The Ethics of Liberty by Murray N. Rothbard
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3. NATURAL LAW VERSUS POSITIVE LAW
IF, THEN, THE NATURAL law is discovered by reason from “the basic inclinations of human nature . . . absolute, immutable, and of universal validity for all times and places,” it follows that the natural law provides an objective set of ethical norms by which to gauge human actions at any time or place. The natural law is, in essence, a profoundly “radical” ethic, for it holds the existing status quo, which might grossly violate natural law, up to the unsparing and unyielding light of reason. In the realm of politics or State action, the natural law presents man with a set of norms which may well be radically critical of existing positive law imposed by the State. At this point, we need only stress that the very existence of a natural law discoverable by reason is a potentially powerful threat to the status quo and a standing reproach to the reign of blindly traditional custom or the arbitrary will of the State apparatus.
In fact, the legal principles of any society can be established in three alternate ways: (a) by following the traditional custom of the tribe or community; (b) by obeying the arbitrary, ad hoc will of those who rule the State apparatus; or (c) by the use of man’s reason in discovering the natural law—in short, by slavish conformity to custom, by arbitrary whim, or by use of man’s reason. These are essentially the only possible ways for establishing positive law. Here we may simply affirm that the latter method is at once the most appropriate for man at his most nobly and fully human, and the most potentially “revolutionary” vis-à-vis any given status quo.
In our century, widespread ignorance of and scorn for the very existence of the natural law has limited people’s advocacy of legal structures to (a) or (b), or some blend of the two. This even holds for those who try to hew to a policy of individual liberty. Thus, there are those libertarians who would simply and uncritically adopt the common law, despite its many anti-libertarian flaws. Others, like Henry Hazlitt, would scrap all constitutional limitations on government to rely solely on the majority will as expressed by the legislature. Neither group seems to understand the concept of a structure of rational natural law to be used as a guidepost for shaping and reshaping whatever positive law may be in existence.
While natural-law theory has often been used erroneously in defense of the political status quo, its radical and “revolutionary” implications were brilliantly understood by the great Catholic libertarian historian Lord Acton. Acton saw clearly that the deep flaw in the ancient Greek—and their later followers’—conception of natural law political philosophy was to identify politics and morals, and then to place the supreme social moral agent in the State. From Plato and Aristotle, the State’s proclaimed supremacy was founded in their view that “morality was distinguished from religion and politics from morals; and in religion, morality, and politics there was only one legislator and one authority.”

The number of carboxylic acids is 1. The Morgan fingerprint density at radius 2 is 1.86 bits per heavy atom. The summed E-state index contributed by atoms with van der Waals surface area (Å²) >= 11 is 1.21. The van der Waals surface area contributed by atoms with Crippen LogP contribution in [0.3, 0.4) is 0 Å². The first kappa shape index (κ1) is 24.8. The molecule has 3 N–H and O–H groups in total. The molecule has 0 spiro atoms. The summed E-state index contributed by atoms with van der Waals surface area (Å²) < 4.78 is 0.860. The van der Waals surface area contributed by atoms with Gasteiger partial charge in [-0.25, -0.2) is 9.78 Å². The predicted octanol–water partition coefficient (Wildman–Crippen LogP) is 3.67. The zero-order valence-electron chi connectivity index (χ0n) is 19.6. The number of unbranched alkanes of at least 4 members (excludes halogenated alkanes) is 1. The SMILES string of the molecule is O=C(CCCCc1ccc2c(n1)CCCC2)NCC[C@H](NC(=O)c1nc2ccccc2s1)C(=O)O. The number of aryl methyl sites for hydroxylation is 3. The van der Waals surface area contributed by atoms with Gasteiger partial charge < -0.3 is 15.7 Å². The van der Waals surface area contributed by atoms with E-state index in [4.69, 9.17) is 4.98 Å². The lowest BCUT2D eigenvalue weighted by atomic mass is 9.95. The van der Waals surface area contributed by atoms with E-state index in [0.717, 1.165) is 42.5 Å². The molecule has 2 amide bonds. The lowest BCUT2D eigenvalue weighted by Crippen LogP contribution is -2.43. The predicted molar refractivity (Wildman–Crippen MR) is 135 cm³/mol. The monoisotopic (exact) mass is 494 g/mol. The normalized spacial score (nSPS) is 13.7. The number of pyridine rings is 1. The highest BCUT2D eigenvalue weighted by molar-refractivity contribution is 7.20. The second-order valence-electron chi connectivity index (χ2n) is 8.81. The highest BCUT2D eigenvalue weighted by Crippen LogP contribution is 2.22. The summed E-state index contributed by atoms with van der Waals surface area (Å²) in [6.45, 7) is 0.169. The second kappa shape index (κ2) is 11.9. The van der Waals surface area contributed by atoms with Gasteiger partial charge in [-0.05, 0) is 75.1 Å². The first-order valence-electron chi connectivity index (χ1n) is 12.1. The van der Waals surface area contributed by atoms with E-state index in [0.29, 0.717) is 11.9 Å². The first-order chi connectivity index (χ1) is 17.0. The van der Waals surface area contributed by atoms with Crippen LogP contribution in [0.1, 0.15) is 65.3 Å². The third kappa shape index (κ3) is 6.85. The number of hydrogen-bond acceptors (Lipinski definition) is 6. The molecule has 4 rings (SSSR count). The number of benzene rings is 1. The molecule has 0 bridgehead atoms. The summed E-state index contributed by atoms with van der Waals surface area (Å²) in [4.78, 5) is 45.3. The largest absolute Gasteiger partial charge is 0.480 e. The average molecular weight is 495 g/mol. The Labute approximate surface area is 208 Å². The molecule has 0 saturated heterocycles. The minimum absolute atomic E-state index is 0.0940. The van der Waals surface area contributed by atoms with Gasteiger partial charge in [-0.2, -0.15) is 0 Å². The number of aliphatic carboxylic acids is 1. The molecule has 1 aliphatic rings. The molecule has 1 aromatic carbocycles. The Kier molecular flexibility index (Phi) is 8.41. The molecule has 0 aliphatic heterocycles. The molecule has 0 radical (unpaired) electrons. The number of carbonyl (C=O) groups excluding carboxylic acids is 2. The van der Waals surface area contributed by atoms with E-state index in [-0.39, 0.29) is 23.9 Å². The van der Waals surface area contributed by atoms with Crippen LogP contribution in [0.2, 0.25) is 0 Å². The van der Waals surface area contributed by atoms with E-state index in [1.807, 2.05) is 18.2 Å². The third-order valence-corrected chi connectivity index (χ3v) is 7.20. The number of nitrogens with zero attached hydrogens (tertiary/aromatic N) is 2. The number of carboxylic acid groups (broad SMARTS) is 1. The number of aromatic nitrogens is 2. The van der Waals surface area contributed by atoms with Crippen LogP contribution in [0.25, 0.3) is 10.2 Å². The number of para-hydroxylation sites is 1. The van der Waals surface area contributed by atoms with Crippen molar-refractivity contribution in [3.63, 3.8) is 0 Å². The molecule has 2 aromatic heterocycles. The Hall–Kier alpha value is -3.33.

Acton added that the Stoics developed the correct, non-State principles of natural law political philosophy, which were then revived in the modern period by Grotius and his followers. “From that time it became possible to make politics a matter of principle and of conscience.” The reaction of the State to this theoretical development was horror:
When Cumberland and Pufendorf unfolded the true significance of [Grotius’s] doctrine, every settled authority, every triumphant interest recoiled aghast. . . . It was manifest that all persons who had learned that political science is an affair of conscience rather than of might and expediency, must regard their adversaries as men without principle.
Acton saw clearly that any set of objective moral principles rooted in the nature of man must inevitably come into conflict with custom and with positive law. To Acton, such an irrepressible conflict was an essential attribute of classical liberalism: “Liberalism wishes for what ought to be, irrespective of what is.” As Himmelfarb writes of Acton’s philosophy:
the past was allowed no authority except as it happened to conform to morality. To take seriously this Liberal theory of history, to give precedence to “what ought to be” over “what is” was, he admitted, virtually to install a “revolution in permanence.”
And so, for Acton, the individual, armed with natural law moral principles, is then in a firm position from which to criticize existing regimes and institutions, to hold them up to the strong and harsh light of reason. Even the far less politically oriented John Wild has trenchantly described the inherently radical nature of natural-law theory: